23 Oct Astro Boy is still flying high after 57 years of fighting crime with technology
Astro Boy,” the new American computer-animated version of the Japanese comic and cartoon that launched the revolution we now call anime, opens today.
I’m more than a little nervous about seeing the movie, since it may not resemble the Japanese cartoon I grew up with, and because Hollywood really screwed up “Speed Racer” when they decided to turn that classic anime into a big live-action spectacle.
(The following text is a re-worked version of a pre-blog Nikkei View column I wrote back in 2003.)
Astro Boy, called “Tetsuwan Atomu” in Japan, was originally introduced in 1952, as a manga, or comic book character, and later turned into an animated television series. Created by the pioneering Japanese comic and anime (animation) artist Osamu Tezuka, his name stands for “The Mighty Atom,” an image still vivid in the minds of millions of Japanese who had lived through the end of World War II just seven years before, and the atomic bombings of Hiroshima and Nagasaki.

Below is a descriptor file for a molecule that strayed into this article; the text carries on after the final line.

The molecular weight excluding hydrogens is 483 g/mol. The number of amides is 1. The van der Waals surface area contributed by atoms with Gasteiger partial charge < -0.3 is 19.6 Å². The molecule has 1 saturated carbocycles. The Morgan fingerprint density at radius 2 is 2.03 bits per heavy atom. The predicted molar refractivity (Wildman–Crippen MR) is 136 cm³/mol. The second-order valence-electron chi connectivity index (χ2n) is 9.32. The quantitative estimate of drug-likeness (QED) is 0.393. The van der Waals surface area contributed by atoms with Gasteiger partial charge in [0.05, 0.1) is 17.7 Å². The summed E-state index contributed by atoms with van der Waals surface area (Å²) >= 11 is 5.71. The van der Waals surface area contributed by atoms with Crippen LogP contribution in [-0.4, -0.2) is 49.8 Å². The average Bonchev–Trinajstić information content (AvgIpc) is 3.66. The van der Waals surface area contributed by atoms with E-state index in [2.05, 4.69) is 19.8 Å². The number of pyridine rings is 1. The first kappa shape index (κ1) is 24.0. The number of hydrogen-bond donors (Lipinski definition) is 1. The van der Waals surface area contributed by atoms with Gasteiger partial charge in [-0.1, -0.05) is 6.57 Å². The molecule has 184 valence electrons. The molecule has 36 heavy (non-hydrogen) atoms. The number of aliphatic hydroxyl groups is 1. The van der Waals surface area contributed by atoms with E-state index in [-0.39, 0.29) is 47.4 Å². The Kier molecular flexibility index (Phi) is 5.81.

The cartoon character is best-known in the US for the English-dubbed versions of the “Astro Boy” series that first aired in 1963 and then was re-launched with a new series in 1982 and resurrected in a computer-animated film opening today, featuring the voices of Freddie Highmore, Nicolas Cage, Kristen Bell, Bill Nighy and Samuel L. Jackson.
The story line is a spin on Pinocchio and superhero comics, mixed with a dose of Steven Spielberg’s film “A.I.” (actually “A.I.” borrows more than a dose from Astro Boy). When the kindhearted Dr. Boynton’s (Professor Tenna in the Japanese original) son is killed in a car accident, he invents an atomic-powered robotic replacement only to discover that there’s no way that the android can truly be human. The mechanical boy was born on April 7, 2003 — the far future — in the original manga.
The grieving father sells the robot to a circus that forces androids to fight each other for the entertainment of spectators. But Astro Boy is rescued by Dr. Elefun (Professor Ochanomizu, or “tea-water,” in Japan), an android-rights activist, who cares for the diminutive robot and sends him out in the world to fight crime.